Wednesday, May 16, 2012

Watch VIDEO: Virus-based Piezoelectricity Energy Generated at Lawrence Berkeley National Laboratory

Electricity/power is an essential ingredient of our routine life. We need power to run the smallest of our gadgets. There are many conventional ways to produce electricity, along with new eco-friendly methods to harvest electricity like solar power, wind power etc.

Virus-based Piezoelectricity Energy Generated at Lawrence Berkeley National Laboratory
The latest development in this field comes from the researchers from the U.S. Department of Energy. Reportedly, scientists in Lawrence Berkeley National Laboratory have developed a unique way to generate power using harmless viruses that convert mechanical energy into electricity.

Converting mechanical energy to electricity is not a new concept, but Californian scientists do have a new approach: using viruses to harvest energy from everyday vibrations like walking.

Researchers have created a tiny generator by coating stamp-sized electrodes with piezoelectric viruses, M13 bacteriophages. Piezoelectricity is the buildup of an electric charge in certain materials due to mechanical stimulation.

This demo video below illustrates a potentially new way to fabricate micro-electronic devices that could be powered by activities such as climbing stairs or shutting a door.

The first part of the video shows how Berkeley Lab scientists harness the piezoelectric properties of the virus to convert the force of a finger tap into electricity. The second part reveals the "viral-electric" generators in action, first by pressing only one of the generators, then by pressing two at the same time, which produces more current.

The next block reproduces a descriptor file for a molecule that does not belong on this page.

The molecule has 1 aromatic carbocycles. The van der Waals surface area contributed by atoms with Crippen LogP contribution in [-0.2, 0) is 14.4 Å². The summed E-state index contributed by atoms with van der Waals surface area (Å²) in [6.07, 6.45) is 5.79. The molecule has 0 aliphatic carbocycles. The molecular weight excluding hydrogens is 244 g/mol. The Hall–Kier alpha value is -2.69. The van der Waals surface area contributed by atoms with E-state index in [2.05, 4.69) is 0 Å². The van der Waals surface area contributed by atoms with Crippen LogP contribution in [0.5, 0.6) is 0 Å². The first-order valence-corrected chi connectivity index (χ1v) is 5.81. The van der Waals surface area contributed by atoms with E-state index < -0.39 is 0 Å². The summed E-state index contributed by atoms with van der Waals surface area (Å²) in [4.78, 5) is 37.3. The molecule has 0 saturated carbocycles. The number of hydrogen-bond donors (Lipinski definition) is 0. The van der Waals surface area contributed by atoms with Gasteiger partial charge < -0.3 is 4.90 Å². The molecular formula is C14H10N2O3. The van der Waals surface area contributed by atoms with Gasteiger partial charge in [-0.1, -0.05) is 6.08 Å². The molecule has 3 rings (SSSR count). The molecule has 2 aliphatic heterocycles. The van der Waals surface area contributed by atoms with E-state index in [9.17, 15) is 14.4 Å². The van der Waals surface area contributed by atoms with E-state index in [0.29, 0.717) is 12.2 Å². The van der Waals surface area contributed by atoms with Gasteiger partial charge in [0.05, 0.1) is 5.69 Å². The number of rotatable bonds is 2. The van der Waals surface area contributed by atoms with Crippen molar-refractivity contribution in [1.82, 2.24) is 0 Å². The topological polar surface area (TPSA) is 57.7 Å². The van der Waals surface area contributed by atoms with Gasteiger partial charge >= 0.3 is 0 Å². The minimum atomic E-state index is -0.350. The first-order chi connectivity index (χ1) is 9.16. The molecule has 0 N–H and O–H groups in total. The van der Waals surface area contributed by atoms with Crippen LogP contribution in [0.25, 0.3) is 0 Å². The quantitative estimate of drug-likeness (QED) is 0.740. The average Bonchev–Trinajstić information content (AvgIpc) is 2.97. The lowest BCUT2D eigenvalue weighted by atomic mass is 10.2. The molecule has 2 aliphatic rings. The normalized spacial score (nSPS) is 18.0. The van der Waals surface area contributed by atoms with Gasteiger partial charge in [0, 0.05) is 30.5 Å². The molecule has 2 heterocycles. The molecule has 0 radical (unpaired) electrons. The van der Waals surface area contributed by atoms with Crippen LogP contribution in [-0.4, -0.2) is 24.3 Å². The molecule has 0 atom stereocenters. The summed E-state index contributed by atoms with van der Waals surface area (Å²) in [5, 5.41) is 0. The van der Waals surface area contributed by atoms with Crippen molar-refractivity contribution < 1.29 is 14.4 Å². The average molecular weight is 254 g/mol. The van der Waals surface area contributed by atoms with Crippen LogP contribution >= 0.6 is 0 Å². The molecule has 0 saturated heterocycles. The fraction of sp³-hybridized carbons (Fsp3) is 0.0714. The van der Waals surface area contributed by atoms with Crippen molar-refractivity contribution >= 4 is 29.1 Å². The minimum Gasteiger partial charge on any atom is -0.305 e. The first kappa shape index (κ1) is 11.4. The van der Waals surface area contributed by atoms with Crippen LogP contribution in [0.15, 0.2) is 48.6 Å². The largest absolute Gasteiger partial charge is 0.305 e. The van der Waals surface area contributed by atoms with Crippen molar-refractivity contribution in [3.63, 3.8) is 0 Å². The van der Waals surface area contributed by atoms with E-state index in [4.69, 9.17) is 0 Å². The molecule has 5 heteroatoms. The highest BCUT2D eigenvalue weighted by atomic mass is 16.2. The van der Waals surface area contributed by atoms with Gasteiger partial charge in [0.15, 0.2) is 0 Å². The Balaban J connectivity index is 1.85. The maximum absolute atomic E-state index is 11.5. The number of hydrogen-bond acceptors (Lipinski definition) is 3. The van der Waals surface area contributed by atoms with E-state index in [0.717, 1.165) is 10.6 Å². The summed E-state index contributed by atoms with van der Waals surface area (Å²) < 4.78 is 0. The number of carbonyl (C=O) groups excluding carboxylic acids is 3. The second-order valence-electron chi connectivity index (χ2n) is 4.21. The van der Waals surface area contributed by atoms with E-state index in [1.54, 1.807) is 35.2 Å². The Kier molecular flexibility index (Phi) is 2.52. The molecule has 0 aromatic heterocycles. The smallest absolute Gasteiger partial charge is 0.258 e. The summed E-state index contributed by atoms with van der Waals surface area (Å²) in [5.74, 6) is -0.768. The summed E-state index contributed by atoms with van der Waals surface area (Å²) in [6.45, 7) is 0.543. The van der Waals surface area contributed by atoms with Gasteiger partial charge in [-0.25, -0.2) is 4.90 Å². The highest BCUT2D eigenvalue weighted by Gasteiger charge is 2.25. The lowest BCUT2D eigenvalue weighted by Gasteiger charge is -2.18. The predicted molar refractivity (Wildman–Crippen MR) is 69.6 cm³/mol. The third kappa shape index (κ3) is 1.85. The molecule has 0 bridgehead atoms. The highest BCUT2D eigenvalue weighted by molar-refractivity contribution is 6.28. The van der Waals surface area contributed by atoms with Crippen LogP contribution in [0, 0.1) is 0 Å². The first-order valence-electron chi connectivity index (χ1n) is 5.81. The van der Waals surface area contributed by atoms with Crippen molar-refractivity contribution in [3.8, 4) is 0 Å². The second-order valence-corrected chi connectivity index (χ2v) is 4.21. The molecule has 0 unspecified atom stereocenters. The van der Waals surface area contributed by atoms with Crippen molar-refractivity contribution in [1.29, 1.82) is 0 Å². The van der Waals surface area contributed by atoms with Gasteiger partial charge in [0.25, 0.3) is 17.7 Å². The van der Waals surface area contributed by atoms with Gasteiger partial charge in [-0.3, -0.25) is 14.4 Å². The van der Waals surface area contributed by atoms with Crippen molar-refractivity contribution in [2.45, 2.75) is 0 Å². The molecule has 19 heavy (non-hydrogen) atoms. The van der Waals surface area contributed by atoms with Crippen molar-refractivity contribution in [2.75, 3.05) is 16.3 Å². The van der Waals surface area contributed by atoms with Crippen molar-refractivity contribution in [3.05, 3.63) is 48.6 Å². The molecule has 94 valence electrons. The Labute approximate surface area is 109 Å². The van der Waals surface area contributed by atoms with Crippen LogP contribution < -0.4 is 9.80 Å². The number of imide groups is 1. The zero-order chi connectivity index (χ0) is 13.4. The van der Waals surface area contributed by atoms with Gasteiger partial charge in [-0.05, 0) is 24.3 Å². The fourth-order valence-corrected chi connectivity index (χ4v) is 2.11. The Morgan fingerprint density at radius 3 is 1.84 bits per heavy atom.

The work could lead to a better way of making piezoelectric devices and even expand its range of applications.  

Currently, the piezoelectric effect is used in a variety of applications, such as the automotive industry and medical imaging, including devices like air-bag sensors, key-less door entry systems, and MRI and CT scanners.

However, the toxicities and challenges posed by conventional piezoelectric device fabrication have limited their scope.

The advantage of M13 viruses is that they are rod-shaped and self-assemble into organized layers upon which the electrodes depend. The virus also replicates quickly, so supply would not be a concern.

Watch the demo video below:

Report Tags: Lawrence Berkeley National Laboratory, M13 bacteriophages, piezoelectricity, piezoelectric viruses, Video, Science, Technology, Youtube, M13 Virus                                                               

1 comment:

Peter Lachki said...

The discoveries scientists are constantly making never cease to amaze me. I never even knew about piezoelectricity, never mind the advances with viruses!

Really fascinating to know it's in keyless door entry systems.


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